ISLAMABAD: Adviser to the Prime Minister on Finance Dr Abdul Hafeez Shaikh has voiced hope that financial and other forums of the world would be able to devise a plan which enables developing countries like Pakistan to meet their international obligations.
Talking to Ambassador of China Yao Jing on Tuesday, he said keeping in view the present circumstances, the World Bank, International Monetary Fund (IMF) and G-20 countries were talking about debt relief without which developing countries would be worst affected from COVID-19 pandemic. “Pakistan looks forward to Chinese support to deal with the unprecedented situation arising from this pandemic,” he said.
The adviser appreciated Chinese government for all the assistance it had provided so far to Pakistan to deal with the pandemic.
He also shared the details of the economic relief package given by the government to the people whose lives and businesses were affected by the pandemic.
“During this difficult time, the government has three major priorities including provision of healthcare and safety to the public, cash assistance to the most vulnerable and keeping the wheel of the economy moving at a slow but steady pace,” he pointed out.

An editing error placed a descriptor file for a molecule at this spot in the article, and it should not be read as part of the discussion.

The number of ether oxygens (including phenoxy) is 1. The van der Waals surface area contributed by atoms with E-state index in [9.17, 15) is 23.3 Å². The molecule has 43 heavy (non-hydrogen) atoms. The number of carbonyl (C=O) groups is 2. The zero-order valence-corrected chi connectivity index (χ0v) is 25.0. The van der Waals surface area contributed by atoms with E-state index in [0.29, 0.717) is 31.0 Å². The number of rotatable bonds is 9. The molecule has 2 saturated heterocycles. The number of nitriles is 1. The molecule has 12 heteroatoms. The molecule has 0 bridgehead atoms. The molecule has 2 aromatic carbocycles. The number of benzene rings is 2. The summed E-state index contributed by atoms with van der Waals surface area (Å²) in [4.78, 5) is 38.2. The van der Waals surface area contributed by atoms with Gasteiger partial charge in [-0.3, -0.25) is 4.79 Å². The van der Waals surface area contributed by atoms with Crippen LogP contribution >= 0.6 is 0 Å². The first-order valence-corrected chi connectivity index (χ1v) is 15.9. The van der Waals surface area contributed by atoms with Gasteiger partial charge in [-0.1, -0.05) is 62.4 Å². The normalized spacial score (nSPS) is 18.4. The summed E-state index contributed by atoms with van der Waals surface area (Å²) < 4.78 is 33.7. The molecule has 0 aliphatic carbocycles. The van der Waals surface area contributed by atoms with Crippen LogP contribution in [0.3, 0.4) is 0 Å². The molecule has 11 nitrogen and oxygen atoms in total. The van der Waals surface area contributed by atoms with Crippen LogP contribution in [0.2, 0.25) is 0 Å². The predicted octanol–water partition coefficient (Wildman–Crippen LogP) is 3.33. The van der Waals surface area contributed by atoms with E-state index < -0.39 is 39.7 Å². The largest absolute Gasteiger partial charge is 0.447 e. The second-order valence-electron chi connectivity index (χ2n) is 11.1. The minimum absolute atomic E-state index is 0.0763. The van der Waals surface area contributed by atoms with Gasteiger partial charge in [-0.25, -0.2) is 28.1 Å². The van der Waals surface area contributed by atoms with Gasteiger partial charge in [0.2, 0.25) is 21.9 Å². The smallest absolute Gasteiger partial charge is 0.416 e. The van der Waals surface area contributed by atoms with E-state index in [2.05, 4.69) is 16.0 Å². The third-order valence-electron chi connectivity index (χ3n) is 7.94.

He added that the government devised a comprehensive relief package worth Rs1.2 trillion, which included Rs200 billion assistance for workers and labourers, Rs100 billion for supporting small businesses and agriculture sector.
Detailing further, he said Rs107 billion had been allocated for sales tax refunds and Rs50 billion for income tax refunds from 2014 onward.
Moreover, Ehsaas Programme, through its urgent cash disbursement, was taking care of the most vulnerable in the country, he added.
He highlighted that the reduction in petrol and diesel prices and deferment of payment of bills were some other significant steps.
Incentivising the construction sector was also an opportunity for those who were in need of work, Shaikh said.
The adviser also discussed the effect of the coronavirus pandemic on the overall growth of Pakistan’s economy as exports and remittances would suffer due to global economies entering a recessionary phase.
He said different economies had different levels of strength to deal with the economic losses and the developing countries would be worst hit by the slowdown.
Published in The Express Tribune, April 15th, 2020.
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